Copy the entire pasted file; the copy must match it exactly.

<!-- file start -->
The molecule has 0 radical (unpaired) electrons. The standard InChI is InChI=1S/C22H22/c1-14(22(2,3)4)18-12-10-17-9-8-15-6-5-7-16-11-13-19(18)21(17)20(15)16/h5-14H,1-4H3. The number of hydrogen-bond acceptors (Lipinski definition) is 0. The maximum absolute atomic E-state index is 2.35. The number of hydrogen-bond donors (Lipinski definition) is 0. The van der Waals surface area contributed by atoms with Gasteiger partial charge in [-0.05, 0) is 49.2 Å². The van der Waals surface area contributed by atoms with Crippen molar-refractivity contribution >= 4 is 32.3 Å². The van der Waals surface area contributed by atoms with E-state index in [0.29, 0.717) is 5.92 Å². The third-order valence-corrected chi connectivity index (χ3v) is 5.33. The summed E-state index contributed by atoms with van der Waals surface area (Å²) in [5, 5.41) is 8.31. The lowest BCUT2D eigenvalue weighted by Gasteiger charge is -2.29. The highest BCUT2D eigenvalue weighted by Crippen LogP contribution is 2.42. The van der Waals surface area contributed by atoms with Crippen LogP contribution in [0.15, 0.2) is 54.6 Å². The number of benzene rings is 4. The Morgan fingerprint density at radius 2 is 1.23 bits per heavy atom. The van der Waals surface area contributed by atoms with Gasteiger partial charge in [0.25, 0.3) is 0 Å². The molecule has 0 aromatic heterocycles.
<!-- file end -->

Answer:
The molecule has 0 radical (unpaired) electrons. The standard InChI is InChI=1S/C22H22/c1-14(22(2,3)4)18-12-10-17-9-8-15-6-5-7-16-11-13-19(18)21(17)20(15)16/h5-14H,1-4H3. The number of hydrogen-bond acceptors (Lipinski definition) is 0. The maximum absolute atomic E-state index is 2.35. The number of hydrogen-bond donors (Lipinski definition) is 0. The van der Waals surface area contributed by atoms with Gasteiger partial charge in [-0.05, 0) is 49.2 Å². The van der Waals surface area contributed by atoms with Crippen molar-refractivity contribution >= 4 is 32.3 Å². The van der Waals surface area contributed by atoms with E-state index in [0.29, 0.717) is 5.92 Å². The third-order valence-corrected chi connectivity index (χ3v) is 5.33. The summed E-state index contributed by atoms with van der Waals surface area (Å²) in [5, 5.41) is 8.31. The lowest BCUT2D eigenvalue weighted by Gasteiger charge is -2.29. The highest BCUT2D eigenvalue weighted by Crippen LogP contribution is 2.42. The van der Waals surface area contributed by atoms with Crippen LogP contribution in [0.15, 0.2) is 54.6 Å². The number of benzene rings is 4. The Morgan fingerprint density at radius 2 is 1.23 bits per heavy atom. The van der Waals surface area contributed by atoms with Gasteiger partial charge in [0.25, 0.3) is 0 Å². The molecule has 0 aromatic heterocycles.